“Live as if you were to die tomorrow.
Learn as if you were to live forever.”
— Ghandi

In this article, I focus on the importance of self-awareness for leaders. Self-awareness helps you become aware of your strengths, what energizes you or depletes you, how you approach life, and how you take in information and make decisions. But the most vital element of self-awareness is what you do with that knowledge and those strengths. Putting that awareness to work is vital to your success and ultimate fulfillment.

I would like to float an idea I’ve been mulling over. The concept combines self-awareness, learning and goal-setting, and its possibilities are exciting to me. I have found the process of considering this idea even has its rewards, so I thought it would be a good exercise for others.

What if you could create for yourself an intensive, highly-customized, goal-oriented two-day learning and discovery experience that was centered solely on you? How would this experience look for you, and what kind of people would it involve?

First, Making the Time

In a business setting we take time for strategic planning, hire outside consultants to facilitate the process and spend days preparing, executing, and summarizing the results of our efforts. How about doing our own strategic plan? There comes a time as leaders when we all need to stop what we’re doing and work on ourselves for a few days. You may need it in order to prepare for a huge shift in your career or your present work. You may want to start focusing on how to apply your talents, skills and knowledge for an encore career or to hone a particular skill to get you to the next level.

I have said in this newsletter that people can get so busy they forget the “little things,” such as exercise and eating right, that can make a huge difference in their daily lives. That’s true, but sometimes we also get so wrapped up in what we’re doing that we don’t take time to work on the “big things” that have profound impact on our future—the important, but non-urgent things.

You know you need to take that time. Unfortunately, although that time comes for all of us, it also passes many of us by. We push aside the notion for months or even years, saying, “I’m just too busy right now.” That’s an excuse, and it can be a costly one, in terms of both our well-being and success.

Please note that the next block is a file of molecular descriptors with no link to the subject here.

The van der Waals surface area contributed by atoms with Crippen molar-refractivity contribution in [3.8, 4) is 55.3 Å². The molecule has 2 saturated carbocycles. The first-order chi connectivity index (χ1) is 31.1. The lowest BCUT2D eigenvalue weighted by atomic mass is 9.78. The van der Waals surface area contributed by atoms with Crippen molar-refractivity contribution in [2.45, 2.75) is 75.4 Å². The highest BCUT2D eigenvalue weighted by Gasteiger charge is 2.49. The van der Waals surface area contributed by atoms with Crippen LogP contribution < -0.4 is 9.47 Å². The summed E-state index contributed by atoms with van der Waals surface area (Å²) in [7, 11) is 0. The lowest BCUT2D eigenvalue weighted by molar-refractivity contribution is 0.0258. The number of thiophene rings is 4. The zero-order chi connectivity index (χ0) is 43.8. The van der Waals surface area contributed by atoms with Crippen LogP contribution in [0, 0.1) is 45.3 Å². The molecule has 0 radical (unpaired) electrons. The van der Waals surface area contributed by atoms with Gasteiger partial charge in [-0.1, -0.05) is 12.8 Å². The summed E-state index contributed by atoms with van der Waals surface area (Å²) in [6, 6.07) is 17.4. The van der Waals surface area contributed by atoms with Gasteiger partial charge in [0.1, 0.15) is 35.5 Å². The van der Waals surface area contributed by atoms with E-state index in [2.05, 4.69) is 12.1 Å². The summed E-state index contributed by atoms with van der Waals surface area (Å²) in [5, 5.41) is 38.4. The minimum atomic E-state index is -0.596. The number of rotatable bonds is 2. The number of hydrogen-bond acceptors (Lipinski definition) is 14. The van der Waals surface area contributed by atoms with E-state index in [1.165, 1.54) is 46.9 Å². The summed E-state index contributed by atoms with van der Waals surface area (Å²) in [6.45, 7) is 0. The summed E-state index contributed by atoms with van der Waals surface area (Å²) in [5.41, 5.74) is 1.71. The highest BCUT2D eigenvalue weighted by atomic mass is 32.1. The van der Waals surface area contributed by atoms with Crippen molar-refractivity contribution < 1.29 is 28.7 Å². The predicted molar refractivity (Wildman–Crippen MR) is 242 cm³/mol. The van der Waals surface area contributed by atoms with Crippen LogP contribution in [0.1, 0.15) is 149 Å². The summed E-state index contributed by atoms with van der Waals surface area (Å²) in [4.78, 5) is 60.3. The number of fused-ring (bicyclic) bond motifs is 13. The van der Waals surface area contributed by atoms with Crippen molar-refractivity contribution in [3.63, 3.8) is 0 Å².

I am guilty of this kind of procrastination. I “reason” with myself that if I take off for two days alone somewhere, I might be able work on a few things, but because I’m off alone, the burden is going to be on me to plan the work, orchestrate it, write it all down, come away with a plan, and eventually end up making the time spent worthwhile by actually accomplishing something.

More and more, I believe that if I’m going to take that time for myself, I’d rather have a little help to make it all more worthwhile.

What if I had someone guiding me, and more than one person on that team? Imagine I could create a personal board of experts to help me with my research and exploration, decision-making and planning processes during these two valuable days and then going forward?

I’m not necessarily promoting coaching or consulting here. Let’s just say I have choice of three people—their areas of expertise chosen based on what I was trying to accomplish. Who would I choose?

Recently when I was sitting in the crowd of about 40 people in a management seminar I thought, What if I had this speaker to myself for a day? This expert would be tailoring the presentation to me and my specific goals, rather than to a demographic that is something like me, but not quite, as often happens in a conference presentation. I would be the sole focus of the expert’s attention and message. I would likely get a lot more value out of the presentation because, as I envision it, this would be much more than a presentation, but also more than tutoring.

Then I looked down at the slate of speakers in the seminar and thought, What if I also had this one… and that one. What would it be like to have three people—each an expert in a different area—working with just me for a few days? The session would go beyond what I think of as a traditional management retreat. It would be more like hunkering down in your own “war room” for a few days of intense strategic development.

Of course, someone who would go to such an expense and time commitment would definitely have a critical goal in mind. That goal would be “the next big thing” in their lives—a calculated, life-changing step.

Although an intense discovery experience like this would accomplish a lot in a short period of time, you couldn’t expect it, in itself, to change your life over the course of the two days. I would envision it as a springboard that would result in not only opening huge insights but also setting you on a detailed action plan that would include personal and professional steps you would take over six months to a year. You would also come away with suggestions for further exploration, connections and contacts you would need to undertake in order to keep yourself moving toward the goal.

Designing an Experience